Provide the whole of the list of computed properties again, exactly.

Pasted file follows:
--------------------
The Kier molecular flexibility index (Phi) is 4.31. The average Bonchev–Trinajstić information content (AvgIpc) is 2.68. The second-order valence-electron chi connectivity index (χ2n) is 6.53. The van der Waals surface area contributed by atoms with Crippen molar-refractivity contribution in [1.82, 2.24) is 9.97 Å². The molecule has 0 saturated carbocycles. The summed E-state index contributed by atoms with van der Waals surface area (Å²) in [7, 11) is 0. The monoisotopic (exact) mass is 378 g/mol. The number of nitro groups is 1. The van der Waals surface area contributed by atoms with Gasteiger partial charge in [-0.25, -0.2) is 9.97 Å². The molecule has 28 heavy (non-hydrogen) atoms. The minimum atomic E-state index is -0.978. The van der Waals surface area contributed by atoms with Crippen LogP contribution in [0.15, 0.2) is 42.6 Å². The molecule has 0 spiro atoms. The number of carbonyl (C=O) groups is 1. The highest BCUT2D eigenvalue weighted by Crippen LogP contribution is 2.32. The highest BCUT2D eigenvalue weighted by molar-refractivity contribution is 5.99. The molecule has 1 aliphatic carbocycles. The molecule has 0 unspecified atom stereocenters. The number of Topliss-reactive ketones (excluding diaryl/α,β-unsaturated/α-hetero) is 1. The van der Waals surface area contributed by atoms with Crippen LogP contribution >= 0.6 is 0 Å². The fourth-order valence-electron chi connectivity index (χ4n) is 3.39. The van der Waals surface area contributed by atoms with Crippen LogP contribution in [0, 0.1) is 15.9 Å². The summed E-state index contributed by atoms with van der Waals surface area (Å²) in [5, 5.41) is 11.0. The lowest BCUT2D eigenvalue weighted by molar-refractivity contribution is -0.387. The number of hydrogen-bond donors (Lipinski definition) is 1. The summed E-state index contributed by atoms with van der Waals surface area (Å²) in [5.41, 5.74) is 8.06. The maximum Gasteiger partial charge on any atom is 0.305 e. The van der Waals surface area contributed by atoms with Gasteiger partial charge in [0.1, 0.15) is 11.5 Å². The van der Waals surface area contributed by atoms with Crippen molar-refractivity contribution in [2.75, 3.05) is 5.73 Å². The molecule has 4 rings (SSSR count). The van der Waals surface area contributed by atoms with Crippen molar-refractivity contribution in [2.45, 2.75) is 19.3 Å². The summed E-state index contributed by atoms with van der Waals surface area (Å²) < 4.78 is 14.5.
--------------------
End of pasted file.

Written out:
The Kier molecular flexibility index (Phi) is 4.31. The average Bonchev–Trinajstić information content (AvgIpc) is 2.68. The second-order valence-electron chi connectivity index (χ2n) is 6.53. The van der Waals surface area contributed by atoms with Crippen molar-refractivity contribution in [1.82, 2.24) is 9.97 Å². The molecule has 0 saturated carbocycles. The summed E-state index contributed by atoms with van der Waals surface area (Å²) in [7, 11) is 0. The monoisotopic (exact) mass is 378 g/mol. The number of nitro groups is 1. The van der Waals surface area contributed by atoms with Gasteiger partial charge in [-0.25, -0.2) is 9.97 Å². The molecule has 28 heavy (non-hydrogen) atoms. The minimum atomic E-state index is -0.978. The van der Waals surface area contributed by atoms with Crippen LogP contribution in [0.15, 0.2) is 42.6 Å². The molecule has 0 spiro atoms. The number of carbonyl (C=O) groups is 1. The highest BCUT2D eigenvalue weighted by Crippen LogP contribution is 2.32. The highest BCUT2D eigenvalue weighted by molar-refractivity contribution is 5.99. The molecule has 1 aliphatic carbocycles. The molecule has 0 unspecified atom stereocenters. The number of Topliss-reactive ketones (excluding diaryl/α,β-unsaturated/α-hetero) is 1. The van der Waals surface area contributed by atoms with Crippen LogP contribution >= 0.6 is 0 Å². The fourth-order valence-electron chi connectivity index (χ4n) is 3.39. The van der Waals surface area contributed by atoms with Crippen LogP contribution in [0, 0.1) is 15.9 Å². The summed E-state index contributed by atoms with van der Waals surface area (Å²) in [5, 5.41) is 11.0. The lowest BCUT2D eigenvalue weighted by molar-refractivity contribution is -0.387. The number of hydrogen-bond donors (Lipinski definition) is 1. The summed E-state index contributed by atoms with van der Waals surface area (Å²) in [5.41, 5.74) is 8.06. The maximum Gasteiger partial charge on any atom is 0.305 e. The van der Waals surface area contributed by atoms with Gasteiger partial charge in [0.1, 0.15) is 11.5 Å². The van der Waals surface area contributed by atoms with Crippen molar-refractivity contribution in [2.75, 3.05) is 5.73 Å². The molecule has 4 rings (SSSR count). The van der Waals surface area contributed by atoms with Crippen molar-refractivity contribution in [2.45, 2.75) is 19.3 Å². The summed E-state index contributed by atoms with van der Waals surface area (Å²) < 4.78 is 14.5.